There is a law that exists to deal with copyright and the Internet that dates back to the good ol' days of 1990s: the Digital Millennium Copyright Act. It was supposed to bring U.S. copyright law into the digital age but it included something called "Safe Harbor Provisions" that basically says that each artist is responsible for retrieving his own merchandise and shutting down anyone stealing their property, which is kind of a joke. The law was written at a time when there were only a couple of kids running a handful of file trading sites in the world and was created to protect internet service providers from being sued if they facilitated the distribution of pirated material. This law now, unintentionally, allows big search engines -- like Google, Yahoo, Bing, etc. -- to be the equivalent of a department store as both provide and sell many services and products. Let's say that Ralph Lauren has his merchandise in Macy's. If someone shop lifts it out of the store, he's told, "Hey Ralph, your stuff's being stolen off of our shelves. You better go try to collect your money for it. It's not our problem or responsibility since all we do is make your stuff available to non-paying customers..." In other words, under the Safe Harbor Provisions, search engines behave like unpoliced department stores where anyone can steal whatever they want with no real threat of significant repercussions.

There's an added bonus, even better... on top of everything, they're collecting advertising money from Madison Avenue. So what's happening is your search engine leads you to an illegal downloading site where you can download -- you name the artist -- their entire catalog and, at the same time, see products and services offered for sale ranging from soft drinks to pornography and, adding insult to injury, that merchandise appears to be endorsed by the artist to whom it's attached. The artist, who is already being stolen from, now appears to be shilling for these products. The gangsters are making money, but the artist? Squat. (And I do mean gangsters.. this is not just a couple of kids file trading anymore, these are criminals, quite literally.)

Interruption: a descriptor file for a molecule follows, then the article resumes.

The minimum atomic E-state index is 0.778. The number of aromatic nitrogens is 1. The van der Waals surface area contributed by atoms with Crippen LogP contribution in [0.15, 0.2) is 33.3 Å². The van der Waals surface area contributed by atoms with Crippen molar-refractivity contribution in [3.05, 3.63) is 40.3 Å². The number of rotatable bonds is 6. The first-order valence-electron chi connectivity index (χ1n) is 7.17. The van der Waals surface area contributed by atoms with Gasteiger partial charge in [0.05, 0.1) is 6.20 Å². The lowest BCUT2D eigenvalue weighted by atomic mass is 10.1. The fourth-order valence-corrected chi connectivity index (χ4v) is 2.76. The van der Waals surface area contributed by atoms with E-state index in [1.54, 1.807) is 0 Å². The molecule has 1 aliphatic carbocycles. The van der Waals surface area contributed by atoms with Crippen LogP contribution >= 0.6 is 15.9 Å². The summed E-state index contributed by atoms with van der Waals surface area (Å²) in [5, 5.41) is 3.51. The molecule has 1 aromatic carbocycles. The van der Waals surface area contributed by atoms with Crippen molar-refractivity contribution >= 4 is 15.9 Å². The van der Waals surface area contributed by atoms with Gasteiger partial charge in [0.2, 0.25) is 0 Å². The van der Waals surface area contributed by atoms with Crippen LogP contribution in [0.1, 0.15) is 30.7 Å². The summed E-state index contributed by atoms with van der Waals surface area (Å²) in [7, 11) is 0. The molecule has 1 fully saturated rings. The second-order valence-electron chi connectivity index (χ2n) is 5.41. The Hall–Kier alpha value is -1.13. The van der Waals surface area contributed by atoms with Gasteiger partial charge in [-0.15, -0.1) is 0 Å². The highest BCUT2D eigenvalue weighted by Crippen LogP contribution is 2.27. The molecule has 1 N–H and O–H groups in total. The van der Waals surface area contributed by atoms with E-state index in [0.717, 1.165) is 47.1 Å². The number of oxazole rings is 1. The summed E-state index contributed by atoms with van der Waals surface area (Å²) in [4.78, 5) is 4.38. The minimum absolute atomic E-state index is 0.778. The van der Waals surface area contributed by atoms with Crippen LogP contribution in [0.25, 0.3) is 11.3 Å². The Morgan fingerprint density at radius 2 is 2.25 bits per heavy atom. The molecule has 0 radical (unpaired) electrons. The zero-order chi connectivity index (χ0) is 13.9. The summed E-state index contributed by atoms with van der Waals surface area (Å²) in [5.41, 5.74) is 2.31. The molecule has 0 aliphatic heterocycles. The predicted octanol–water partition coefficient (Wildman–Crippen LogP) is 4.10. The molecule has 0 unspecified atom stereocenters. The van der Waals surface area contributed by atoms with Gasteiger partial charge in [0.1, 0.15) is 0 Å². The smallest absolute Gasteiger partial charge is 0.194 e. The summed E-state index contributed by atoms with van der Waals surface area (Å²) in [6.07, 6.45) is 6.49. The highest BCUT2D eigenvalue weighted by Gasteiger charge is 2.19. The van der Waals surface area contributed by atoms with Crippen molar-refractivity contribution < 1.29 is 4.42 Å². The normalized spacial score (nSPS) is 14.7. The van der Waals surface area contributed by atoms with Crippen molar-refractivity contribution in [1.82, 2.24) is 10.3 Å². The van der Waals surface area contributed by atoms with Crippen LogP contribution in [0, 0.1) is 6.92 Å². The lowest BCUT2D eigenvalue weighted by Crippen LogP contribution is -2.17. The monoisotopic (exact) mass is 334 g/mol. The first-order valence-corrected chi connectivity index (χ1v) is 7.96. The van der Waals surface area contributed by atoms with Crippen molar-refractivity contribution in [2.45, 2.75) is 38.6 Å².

To put it plainly, radio kept track of their playlists, record stores kept track of their sales, each movie theater counted tickets, each bookstore kept track of books sold, and why? Because the law required it and the manufacturers demanded it. And so the same should apply to search engines. They should be governed in the same manner but they're not. The Safe Harbor Provisions allow intellectual property to be stolen because the search engines are not held accountable. There's actually Safe Harbor litigation going on right now between Viacom and YouTube. YouTube is claiming that it had nothing to do with the posting of copyrighted material because Safe Harbor puts the burden on whoever did the posting. But all of that is really a hair-splitting, distraction in the grand theme of things.

Why is it that people feel that this problem is unconquerable? Often, when I talk about it, I just get an eye roll and the comment, "It's just gone too far now. This is just the way it is." No, this is not the way it has to be. This is the way we've allowed it to become, this faulty "new model." Recent history has shown that things can, in fact, change. When online gambling, once a huge and thriving underground business, was determined to be illegal sites went out of business almost overnight. Why? Because legal gaming enterprises and government regulation brought the hammer down where it hurt the most - credit card companies were told they could not be part of this dubious trade and they complied immediately. In the same way, if anti-piracy legislation were the order of the day servers, wherever they may be including the mythical "cloud," could and would be shut down thanks to technologies that have been developed and successfully employed during the fight against terrorism. The means to get this done actually exists; what we're lacking, at the moment, is the will to do it.